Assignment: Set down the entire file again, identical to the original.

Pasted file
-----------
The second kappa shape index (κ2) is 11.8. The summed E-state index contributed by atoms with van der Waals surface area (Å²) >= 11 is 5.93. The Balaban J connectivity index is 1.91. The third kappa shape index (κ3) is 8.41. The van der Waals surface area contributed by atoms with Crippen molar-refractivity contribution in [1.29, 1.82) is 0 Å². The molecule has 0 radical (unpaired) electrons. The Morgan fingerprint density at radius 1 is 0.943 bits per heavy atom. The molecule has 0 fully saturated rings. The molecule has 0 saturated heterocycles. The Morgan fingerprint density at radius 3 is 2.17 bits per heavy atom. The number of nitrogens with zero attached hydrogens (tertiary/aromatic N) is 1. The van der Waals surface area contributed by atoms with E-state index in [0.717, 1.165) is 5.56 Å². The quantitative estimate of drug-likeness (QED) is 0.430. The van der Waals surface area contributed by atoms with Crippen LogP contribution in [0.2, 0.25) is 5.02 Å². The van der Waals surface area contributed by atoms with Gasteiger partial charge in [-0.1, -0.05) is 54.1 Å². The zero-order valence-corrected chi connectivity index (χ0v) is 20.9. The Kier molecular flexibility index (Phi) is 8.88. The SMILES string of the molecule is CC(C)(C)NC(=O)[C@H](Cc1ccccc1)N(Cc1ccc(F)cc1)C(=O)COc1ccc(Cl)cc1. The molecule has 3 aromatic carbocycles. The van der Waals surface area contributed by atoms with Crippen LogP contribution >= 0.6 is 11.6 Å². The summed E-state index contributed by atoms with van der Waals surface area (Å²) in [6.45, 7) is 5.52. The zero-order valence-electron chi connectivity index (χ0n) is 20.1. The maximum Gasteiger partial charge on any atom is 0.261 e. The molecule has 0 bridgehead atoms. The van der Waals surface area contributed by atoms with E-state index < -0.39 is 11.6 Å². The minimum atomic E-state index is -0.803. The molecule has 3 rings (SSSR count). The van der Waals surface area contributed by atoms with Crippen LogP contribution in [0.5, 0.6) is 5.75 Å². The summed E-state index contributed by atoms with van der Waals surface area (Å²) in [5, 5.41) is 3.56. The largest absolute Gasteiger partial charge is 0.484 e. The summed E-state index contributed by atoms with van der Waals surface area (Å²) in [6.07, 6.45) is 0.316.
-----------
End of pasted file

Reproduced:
The second kappa shape index (κ2) is 11.8. The summed E-state index contributed by atoms with van der Waals surface area (Å²) >= 11 is 5.93. The Balaban J connectivity index is 1.91. The third kappa shape index (κ3) is 8.41. The van der Waals surface area contributed by atoms with Crippen molar-refractivity contribution in [1.29, 1.82) is 0 Å². The molecule has 0 radical (unpaired) electrons. The Morgan fingerprint density at radius 1 is 0.943 bits per heavy atom. The molecule has 0 fully saturated rings. The molecule has 0 saturated heterocycles. The Morgan fingerprint density at radius 3 is 2.17 bits per heavy atom. The number of nitrogens with zero attached hydrogens (tertiary/aromatic N) is 1. The van der Waals surface area contributed by atoms with E-state index in [0.717, 1.165) is 5.56 Å². The quantitative estimate of drug-likeness (QED) is 0.430. The van der Waals surface area contributed by atoms with Crippen LogP contribution in [0.2, 0.25) is 5.02 Å². The van der Waals surface area contributed by atoms with Gasteiger partial charge in [-0.1, -0.05) is 54.1 Å². The zero-order valence-corrected chi connectivity index (χ0v) is 20.9. The Kier molecular flexibility index (Phi) is 8.88. The SMILES string of the molecule is CC(C)(C)NC(=O)[C@H](Cc1ccccc1)N(Cc1ccc(F)cc1)C(=O)COc1ccc(Cl)cc1. The molecule has 3 aromatic carbocycles. The van der Waals surface area contributed by atoms with Crippen LogP contribution >= 0.6 is 11.6 Å². The summed E-state index contributed by atoms with van der Waals surface area (Å²) in [6.45, 7) is 5.52. The zero-order valence-electron chi connectivity index (χ0n) is 20.1. The maximum Gasteiger partial charge on any atom is 0.261 e. The molecule has 0 bridgehead atoms. The van der Waals surface area contributed by atoms with E-state index < -0.39 is 11.6 Å². The minimum atomic E-state index is -0.803. The molecule has 3 rings (SSSR count). The van der Waals surface area contributed by atoms with Crippen LogP contribution in [0.5, 0.6) is 5.75 Å². The summed E-state index contributed by atoms with van der Waals surface area (Å²) in [5, 5.41) is 3.56. The largest absolute Gasteiger partial charge is 0.484 e. The summed E-state index contributed by atoms with van der Waals surface area (Å²) in [6.07, 6.45) is 0.316.